10 the amount of time left to us. Could we then, please, ask the usher to

11 put a document on the ELMO for us?

12 Q. While we are waiting for that to be done I will follow up on what

13 you just now said, Dr. Donia. You said that up until 1990 there was a

14 single language and that it was only recently that we saw that the

15 language started splitting and that there were attempts to try to make the

16 language be different. Now, we are going to see a sentence which I

17 believe it to be quite a simple one and that everybody uttered this

18 sentence in elementary school before 1990 or after 1990. And this is the

19 sentence. Kitchen salt is a chemical compound of sodium and chlorine.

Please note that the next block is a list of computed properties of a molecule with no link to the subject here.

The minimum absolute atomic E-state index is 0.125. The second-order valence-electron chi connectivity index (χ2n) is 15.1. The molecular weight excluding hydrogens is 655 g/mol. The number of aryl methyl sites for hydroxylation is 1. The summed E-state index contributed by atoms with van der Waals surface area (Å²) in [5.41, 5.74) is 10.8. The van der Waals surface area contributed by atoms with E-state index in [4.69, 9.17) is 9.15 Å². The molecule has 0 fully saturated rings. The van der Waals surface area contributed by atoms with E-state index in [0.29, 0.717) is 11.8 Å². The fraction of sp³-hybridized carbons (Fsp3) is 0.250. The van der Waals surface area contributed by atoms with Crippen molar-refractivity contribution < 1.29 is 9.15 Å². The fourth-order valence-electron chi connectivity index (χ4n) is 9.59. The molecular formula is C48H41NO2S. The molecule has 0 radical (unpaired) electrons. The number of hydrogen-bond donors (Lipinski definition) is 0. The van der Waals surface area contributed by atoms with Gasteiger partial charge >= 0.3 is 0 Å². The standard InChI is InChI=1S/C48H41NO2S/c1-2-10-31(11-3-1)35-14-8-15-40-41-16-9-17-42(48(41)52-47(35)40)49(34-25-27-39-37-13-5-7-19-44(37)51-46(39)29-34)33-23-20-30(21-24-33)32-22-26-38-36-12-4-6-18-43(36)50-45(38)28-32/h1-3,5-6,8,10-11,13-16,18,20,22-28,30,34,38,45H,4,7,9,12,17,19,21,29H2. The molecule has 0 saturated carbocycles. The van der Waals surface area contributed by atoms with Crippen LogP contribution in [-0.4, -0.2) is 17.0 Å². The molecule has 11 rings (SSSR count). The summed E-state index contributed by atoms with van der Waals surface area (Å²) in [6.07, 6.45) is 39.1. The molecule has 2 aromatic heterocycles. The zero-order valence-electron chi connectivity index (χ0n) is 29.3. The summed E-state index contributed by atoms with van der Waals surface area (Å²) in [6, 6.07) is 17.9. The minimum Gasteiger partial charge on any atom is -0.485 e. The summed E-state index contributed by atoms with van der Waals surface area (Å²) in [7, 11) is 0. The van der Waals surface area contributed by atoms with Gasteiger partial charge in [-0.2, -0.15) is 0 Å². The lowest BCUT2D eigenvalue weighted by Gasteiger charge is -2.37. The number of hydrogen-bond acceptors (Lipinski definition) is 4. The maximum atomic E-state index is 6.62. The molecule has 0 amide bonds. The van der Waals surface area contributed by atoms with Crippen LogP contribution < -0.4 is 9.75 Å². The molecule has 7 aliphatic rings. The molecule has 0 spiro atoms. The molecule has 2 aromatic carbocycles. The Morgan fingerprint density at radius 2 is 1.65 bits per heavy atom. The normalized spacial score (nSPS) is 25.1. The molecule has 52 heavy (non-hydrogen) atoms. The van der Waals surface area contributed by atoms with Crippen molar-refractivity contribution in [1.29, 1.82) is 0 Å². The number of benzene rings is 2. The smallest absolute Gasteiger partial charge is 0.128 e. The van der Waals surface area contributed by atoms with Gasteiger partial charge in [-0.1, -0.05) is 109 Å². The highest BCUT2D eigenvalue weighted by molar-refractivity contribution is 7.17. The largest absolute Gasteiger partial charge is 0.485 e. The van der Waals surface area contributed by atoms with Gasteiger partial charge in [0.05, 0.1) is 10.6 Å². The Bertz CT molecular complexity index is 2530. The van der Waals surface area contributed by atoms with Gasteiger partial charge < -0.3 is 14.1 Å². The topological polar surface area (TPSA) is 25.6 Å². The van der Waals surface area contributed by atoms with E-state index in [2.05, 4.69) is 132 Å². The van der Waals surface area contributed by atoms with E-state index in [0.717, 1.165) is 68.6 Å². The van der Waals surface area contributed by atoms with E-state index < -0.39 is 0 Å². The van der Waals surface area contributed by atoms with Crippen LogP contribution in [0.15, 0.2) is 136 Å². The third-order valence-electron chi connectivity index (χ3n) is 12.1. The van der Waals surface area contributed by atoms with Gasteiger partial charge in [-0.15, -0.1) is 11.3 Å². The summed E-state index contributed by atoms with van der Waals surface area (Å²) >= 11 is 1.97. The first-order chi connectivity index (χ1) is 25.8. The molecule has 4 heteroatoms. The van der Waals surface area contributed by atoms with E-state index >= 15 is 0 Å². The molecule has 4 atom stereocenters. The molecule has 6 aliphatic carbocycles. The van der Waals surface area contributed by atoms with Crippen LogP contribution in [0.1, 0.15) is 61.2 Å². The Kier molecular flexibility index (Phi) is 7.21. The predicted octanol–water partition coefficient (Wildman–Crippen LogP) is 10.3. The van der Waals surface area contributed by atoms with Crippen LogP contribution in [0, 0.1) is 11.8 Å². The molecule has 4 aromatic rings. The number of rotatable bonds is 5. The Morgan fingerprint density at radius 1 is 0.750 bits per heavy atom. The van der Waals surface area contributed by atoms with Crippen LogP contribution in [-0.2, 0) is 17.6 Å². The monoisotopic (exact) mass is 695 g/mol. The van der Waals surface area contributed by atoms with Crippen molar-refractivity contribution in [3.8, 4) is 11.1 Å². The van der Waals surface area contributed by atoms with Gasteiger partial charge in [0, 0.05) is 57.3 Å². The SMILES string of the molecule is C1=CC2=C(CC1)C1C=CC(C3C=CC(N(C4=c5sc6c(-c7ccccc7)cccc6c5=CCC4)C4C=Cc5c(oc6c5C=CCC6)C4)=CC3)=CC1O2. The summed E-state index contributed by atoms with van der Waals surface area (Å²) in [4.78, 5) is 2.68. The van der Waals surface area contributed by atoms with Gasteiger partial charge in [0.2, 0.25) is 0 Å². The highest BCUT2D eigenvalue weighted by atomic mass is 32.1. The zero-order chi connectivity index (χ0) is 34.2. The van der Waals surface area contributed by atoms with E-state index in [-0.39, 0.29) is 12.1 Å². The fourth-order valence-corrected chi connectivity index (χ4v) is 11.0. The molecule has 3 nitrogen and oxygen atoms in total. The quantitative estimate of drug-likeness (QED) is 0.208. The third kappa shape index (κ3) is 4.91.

20 The first line is in Croatian, the second line is the same sentence in

21 Serbian, and then in the third line we see the same sentence in English.

22 Serbian should have been written in Cyrillic but we didn't have Cyrillic

23 font. Can we agree that all three sentences have the same meaning, that

24 that neither of them has archaic words or any newly invented words, newly

25 invented as a result of attempts to put in differences into the language

Page 1958

1 after the 1990s' events?

2 A. Yes.

3 Q. Thank you. But it seems that there are some certain differences

4 between Serbian and Croatian and that they are not only lexical but also

5 differences in syntax. However, we are not going to go into language

6 debates here. I'm just interested in a detail that you as a historian

7 must be aware of it. You must know that Bosnian Catholics and Bosnian

8 Muslims, and I'm now referring to them as a religious group, speak